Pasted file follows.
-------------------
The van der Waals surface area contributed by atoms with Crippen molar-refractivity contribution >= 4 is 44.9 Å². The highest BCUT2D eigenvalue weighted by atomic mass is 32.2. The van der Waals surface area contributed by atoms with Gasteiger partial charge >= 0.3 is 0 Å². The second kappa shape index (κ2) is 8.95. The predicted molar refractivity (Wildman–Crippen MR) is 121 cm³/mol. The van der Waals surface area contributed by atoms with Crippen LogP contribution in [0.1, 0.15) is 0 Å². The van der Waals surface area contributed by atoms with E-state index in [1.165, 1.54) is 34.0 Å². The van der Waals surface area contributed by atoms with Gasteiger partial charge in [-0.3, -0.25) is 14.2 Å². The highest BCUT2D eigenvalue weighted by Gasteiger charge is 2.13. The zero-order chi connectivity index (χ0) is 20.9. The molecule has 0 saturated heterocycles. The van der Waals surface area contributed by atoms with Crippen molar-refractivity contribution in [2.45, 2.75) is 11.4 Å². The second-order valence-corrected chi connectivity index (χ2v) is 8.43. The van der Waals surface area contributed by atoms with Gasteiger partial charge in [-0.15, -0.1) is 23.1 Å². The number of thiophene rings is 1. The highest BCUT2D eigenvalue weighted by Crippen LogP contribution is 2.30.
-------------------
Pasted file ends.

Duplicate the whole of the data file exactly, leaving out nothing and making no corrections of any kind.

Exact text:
The van der Waals surface area contributed by atoms with Crippen molar-refractivity contribution >= 4 is 44.9 Å². The highest BCUT2D eigenvalue weighted by atomic mass is 32.2. The van der Waals surface area contributed by atoms with Gasteiger partial charge >= 0.3 is 0 Å². The second kappa shape index (κ2) is 8.95. The predicted molar refractivity (Wildman–Crippen MR) is 121 cm³/mol. The van der Waals surface area contributed by atoms with Crippen LogP contribution in [0.1, 0.15) is 0 Å². The van der Waals surface area contributed by atoms with E-state index in [1.165, 1.54) is 34.0 Å². The van der Waals surface area contributed by atoms with Gasteiger partial charge in [-0.3, -0.25) is 14.2 Å². The highest BCUT2D eigenvalue weighted by Gasteiger charge is 2.13. The zero-order chi connectivity index (χ0) is 20.9. The molecule has 0 saturated heterocycles. The van der Waals surface area contributed by atoms with Crippen molar-refractivity contribution in [2.45, 2.75) is 11.4 Å². The second-order valence-corrected chi connectivity index (χ2v) is 8.43. The van der Waals surface area contributed by atoms with Gasteiger partial charge in [-0.15, -0.1) is 23.1 Å². The number of thiophene rings is 1. The highest BCUT2D eigenvalue weighted by Crippen LogP contribution is 2.30.